Civilian Pentagon leaders believe that the military services should
be concerned about the Defense Department’s ability to manage
future weapon programs. The reason, officials said, is that, by
2005, more than 60,000 members of the Defense Department acquisition
workforce will be eligible to retire.
Replacing these workers will not be easy, these officials stressed,
because the acquisition bureaucracy, after a decade of downsizing,
is not equipped or trained to hire fresh talent. Recruiting and
retaining younger workers, additionally, will be hampered by the
lack of flexibility in government personnel policies, said a report
titled "The Acquisition Workforce 2005," published in
October by a special task force, funded by the offices of the defense
undersecretary for acquisition, technology and logistics, and the
undersecretary for personnel and readiness.
The task force plans to introduce a series of personnel and administrative
reforms, some of which require legislative approval. These efforts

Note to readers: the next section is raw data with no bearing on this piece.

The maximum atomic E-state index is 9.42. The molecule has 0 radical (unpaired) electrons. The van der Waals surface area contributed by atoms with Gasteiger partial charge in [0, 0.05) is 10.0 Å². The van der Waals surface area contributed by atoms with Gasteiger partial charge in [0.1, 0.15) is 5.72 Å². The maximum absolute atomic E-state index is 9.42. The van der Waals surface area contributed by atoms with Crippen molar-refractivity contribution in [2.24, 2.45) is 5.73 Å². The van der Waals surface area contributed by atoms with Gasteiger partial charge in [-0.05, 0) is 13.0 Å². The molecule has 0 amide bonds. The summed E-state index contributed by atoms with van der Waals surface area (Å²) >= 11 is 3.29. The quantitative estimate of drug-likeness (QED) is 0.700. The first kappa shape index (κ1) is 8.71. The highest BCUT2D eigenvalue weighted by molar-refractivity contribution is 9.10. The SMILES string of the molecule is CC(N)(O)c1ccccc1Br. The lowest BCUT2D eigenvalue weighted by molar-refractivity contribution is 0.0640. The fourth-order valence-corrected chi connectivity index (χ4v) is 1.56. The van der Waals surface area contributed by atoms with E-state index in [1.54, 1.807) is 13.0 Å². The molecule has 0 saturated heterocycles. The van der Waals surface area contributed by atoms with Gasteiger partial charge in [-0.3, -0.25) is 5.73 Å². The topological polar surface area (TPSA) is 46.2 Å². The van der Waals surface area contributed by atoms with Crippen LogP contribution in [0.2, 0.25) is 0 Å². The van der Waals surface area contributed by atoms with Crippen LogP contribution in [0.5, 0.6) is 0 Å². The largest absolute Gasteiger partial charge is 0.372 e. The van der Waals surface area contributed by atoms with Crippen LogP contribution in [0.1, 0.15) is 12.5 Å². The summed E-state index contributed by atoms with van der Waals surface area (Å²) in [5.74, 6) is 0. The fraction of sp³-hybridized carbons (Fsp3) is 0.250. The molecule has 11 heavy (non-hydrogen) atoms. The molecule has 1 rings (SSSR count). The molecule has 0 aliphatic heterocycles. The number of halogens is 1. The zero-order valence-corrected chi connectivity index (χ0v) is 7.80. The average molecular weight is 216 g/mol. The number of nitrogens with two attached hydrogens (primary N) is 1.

are designed to help lure young workers to the government and to
ensure the Pentagon has in-house skills in critical areas such as
information technology and various engineering disciplines. Implementing
the task force program is expected to cost $230 million between
2001 and 2007.
Between 1989 and 1999, the defense acquisition workforce was cut
by 50 percent. The Defense and Energy Departments accounted for
nine out of 10 jobs cut during that time. There are approximately
152,000 workers in defense acquisition jobs today, and about 124,000
are civilian. The remaining are military officers.
The director of the task force, Keith Charles, said that more "awareness"
is needed within the military services about a looming personnel
crisis in the acquisition workforce. The bottom line, he said, is
that "there are implications for new weapon systems."
The uniformed leaders should understand that the procurement of
new equipment would be affected by future shortages of acquisition
workers, Charles said during a briefing to defense industry representatives.
"They can’t assume that a contractor just backs up [a
truck] in front of the Pentagon and dumps off a new helicopter."
The nation’s demographics worsen the problem, he explained,
because the so-called baby-boom generation will begin to retire
in droves in 2007. That means the Defense Department will face greater
competition for workers from the rest of the federal government
and from the private sector. By 2007, said Charles, "we will
be retiring, as a nation, three times more people than at any other
time in history. There is no hope of recovery. We have to capture
people before 2007 hits."